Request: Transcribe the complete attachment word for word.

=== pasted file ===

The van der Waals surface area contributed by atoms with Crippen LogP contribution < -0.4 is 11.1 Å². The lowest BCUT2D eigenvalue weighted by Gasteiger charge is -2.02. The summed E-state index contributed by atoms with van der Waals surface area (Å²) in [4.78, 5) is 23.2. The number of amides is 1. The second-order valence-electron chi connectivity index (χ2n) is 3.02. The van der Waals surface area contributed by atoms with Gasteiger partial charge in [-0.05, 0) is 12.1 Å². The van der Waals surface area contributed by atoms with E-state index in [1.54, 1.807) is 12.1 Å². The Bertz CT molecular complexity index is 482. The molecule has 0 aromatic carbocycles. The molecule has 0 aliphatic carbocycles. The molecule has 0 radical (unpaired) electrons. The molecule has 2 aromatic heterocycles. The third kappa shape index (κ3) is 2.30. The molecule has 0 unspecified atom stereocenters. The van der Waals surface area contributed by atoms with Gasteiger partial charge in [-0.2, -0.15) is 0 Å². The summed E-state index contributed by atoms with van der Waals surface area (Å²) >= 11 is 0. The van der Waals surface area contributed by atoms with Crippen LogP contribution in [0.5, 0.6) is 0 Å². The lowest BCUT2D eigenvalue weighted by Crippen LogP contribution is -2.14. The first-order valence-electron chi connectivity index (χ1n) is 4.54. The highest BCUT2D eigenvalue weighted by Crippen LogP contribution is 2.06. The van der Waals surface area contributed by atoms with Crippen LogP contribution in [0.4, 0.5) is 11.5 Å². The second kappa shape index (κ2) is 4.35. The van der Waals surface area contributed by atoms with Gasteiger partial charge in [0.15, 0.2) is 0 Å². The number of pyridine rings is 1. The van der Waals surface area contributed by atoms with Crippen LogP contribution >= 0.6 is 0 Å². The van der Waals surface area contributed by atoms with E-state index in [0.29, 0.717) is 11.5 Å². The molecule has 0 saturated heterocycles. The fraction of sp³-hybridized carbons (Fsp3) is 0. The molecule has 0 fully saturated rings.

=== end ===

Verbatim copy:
The van der Waals surface area contributed by atoms with Crippen LogP contribution < -0.4 is 11.1 Å². The lowest BCUT2D eigenvalue weighted by Gasteiger charge is -2.02. The summed E-state index contributed by atoms with van der Waals surface area (Å²) in [4.78, 5) is 23.2. The number of amides is 1. The second-order valence-electron chi connectivity index (χ2n) is 3.02. The van der Waals surface area contributed by atoms with Gasteiger partial charge in [-0.05, 0) is 12.1 Å². The van der Waals surface area contributed by atoms with E-state index in [1.54, 1.807) is 12.1 Å². The Bertz CT molecular complexity index is 482. The molecule has 0 aromatic carbocycles. The molecule has 0 aliphatic carbocycles. The molecule has 0 radical (unpaired) electrons. The molecule has 2 aromatic heterocycles. The third kappa shape index (κ3) is 2.30. The molecule has 0 unspecified atom stereocenters. The van der Waals surface area contributed by atoms with Gasteiger partial charge in [-0.2, -0.15) is 0 Å². The summed E-state index contributed by atoms with van der Waals surface area (Å²) >= 11 is 0. The van der Waals surface area contributed by atoms with Crippen LogP contribution in [0.5, 0.6) is 0 Å². The lowest BCUT2D eigenvalue weighted by Crippen LogP contribution is -2.14. The first-order valence-electron chi connectivity index (χ1n) is 4.54. The highest BCUT2D eigenvalue weighted by Crippen LogP contribution is 2.06. The van der Waals surface area contributed by atoms with Crippen LogP contribution in [0.4, 0.5) is 11.5 Å². The second kappa shape index (κ2) is 4.35. The van der Waals surface area contributed by atoms with Gasteiger partial charge in [0.15, 0.2) is 0 Å². The number of pyridine rings is 1. The van der Waals surface area contributed by atoms with Crippen LogP contribution >= 0.6 is 0 Å². The van der Waals surface area contributed by atoms with E-state index in [0.29, 0.717) is 11.5 Å². The molecule has 0 saturated heterocycles. The fraction of sp³-hybridized carbons (Fsp3) is 0. The molecule has 0 fully saturated rings.